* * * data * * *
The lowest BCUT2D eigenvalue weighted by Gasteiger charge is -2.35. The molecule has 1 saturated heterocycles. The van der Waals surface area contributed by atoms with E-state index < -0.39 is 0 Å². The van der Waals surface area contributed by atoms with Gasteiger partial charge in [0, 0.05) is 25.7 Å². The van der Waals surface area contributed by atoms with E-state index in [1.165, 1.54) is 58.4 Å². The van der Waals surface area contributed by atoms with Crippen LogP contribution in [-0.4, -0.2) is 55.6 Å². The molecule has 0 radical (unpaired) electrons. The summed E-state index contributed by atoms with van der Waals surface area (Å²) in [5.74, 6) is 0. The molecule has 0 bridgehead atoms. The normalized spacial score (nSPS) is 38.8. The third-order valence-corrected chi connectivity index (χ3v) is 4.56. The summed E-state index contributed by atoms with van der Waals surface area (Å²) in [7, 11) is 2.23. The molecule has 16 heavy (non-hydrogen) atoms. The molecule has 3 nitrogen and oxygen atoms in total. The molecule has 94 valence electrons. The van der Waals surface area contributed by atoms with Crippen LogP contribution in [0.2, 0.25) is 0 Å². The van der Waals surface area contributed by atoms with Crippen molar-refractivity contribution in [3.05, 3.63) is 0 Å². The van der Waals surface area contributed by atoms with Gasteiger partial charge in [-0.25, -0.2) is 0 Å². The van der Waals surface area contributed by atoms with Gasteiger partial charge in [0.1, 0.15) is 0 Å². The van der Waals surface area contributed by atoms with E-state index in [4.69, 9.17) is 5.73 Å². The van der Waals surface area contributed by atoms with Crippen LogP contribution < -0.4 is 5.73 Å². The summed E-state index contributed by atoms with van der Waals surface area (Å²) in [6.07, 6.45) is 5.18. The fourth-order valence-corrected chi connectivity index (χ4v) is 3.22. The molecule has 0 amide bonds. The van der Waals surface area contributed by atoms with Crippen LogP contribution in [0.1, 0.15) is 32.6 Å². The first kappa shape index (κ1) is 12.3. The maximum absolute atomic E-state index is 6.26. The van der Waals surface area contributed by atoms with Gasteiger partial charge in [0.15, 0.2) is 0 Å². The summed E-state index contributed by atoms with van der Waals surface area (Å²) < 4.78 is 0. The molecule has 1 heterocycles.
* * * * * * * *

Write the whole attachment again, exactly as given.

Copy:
The lowest BCUT2D eigenvalue weighted by Gasteiger charge is -2.35. The molecule has 1 saturated heterocycles. The van der Waals surface area contributed by atoms with E-state index < -0.39 is 0 Å². The van der Waals surface area contributed by atoms with Gasteiger partial charge in [0, 0.05) is 25.7 Å². The van der Waals surface area contributed by atoms with E-state index in [1.165, 1.54) is 58.4 Å². The van der Waals surface area contributed by atoms with Crippen LogP contribution in [-0.4, -0.2) is 55.6 Å². The molecule has 0 radical (unpaired) electrons. The summed E-state index contributed by atoms with van der Waals surface area (Å²) in [5.74, 6) is 0. The molecule has 0 bridgehead atoms. The normalized spacial score (nSPS) is 38.8. The third-order valence-corrected chi connectivity index (χ3v) is 4.56. The summed E-state index contributed by atoms with van der Waals surface area (Å²) in [7, 11) is 2.23. The molecule has 16 heavy (non-hydrogen) atoms. The molecule has 3 nitrogen and oxygen atoms in total. The molecule has 94 valence electrons. The van der Waals surface area contributed by atoms with Crippen LogP contribution in [0.2, 0.25) is 0 Å². The van der Waals surface area contributed by atoms with Crippen molar-refractivity contribution in [3.05, 3.63) is 0 Å². The van der Waals surface area contributed by atoms with Gasteiger partial charge in [-0.25, -0.2) is 0 Å². The van der Waals surface area contributed by atoms with Gasteiger partial charge in [0.1, 0.15) is 0 Å². The van der Waals surface area contributed by atoms with E-state index in [4.69, 9.17) is 5.73 Å². The van der Waals surface area contributed by atoms with Crippen LogP contribution < -0.4 is 5.73 Å². The summed E-state index contributed by atoms with van der Waals surface area (Å²) in [6.07, 6.45) is 5.18. The fourth-order valence-corrected chi connectivity index (χ4v) is 3.22. The molecule has 0 amide bonds. The van der Waals surface area contributed by atoms with Crippen LogP contribution in [0.1, 0.15) is 32.6 Å². The first kappa shape index (κ1) is 12.3. The maximum absolute atomic E-state index is 6.26. The van der Waals surface area contributed by atoms with Gasteiger partial charge in [0.15, 0.2) is 0 Å². The summed E-state index contributed by atoms with van der Waals surface area (Å²) < 4.78 is 0. The molecule has 1 heterocycles.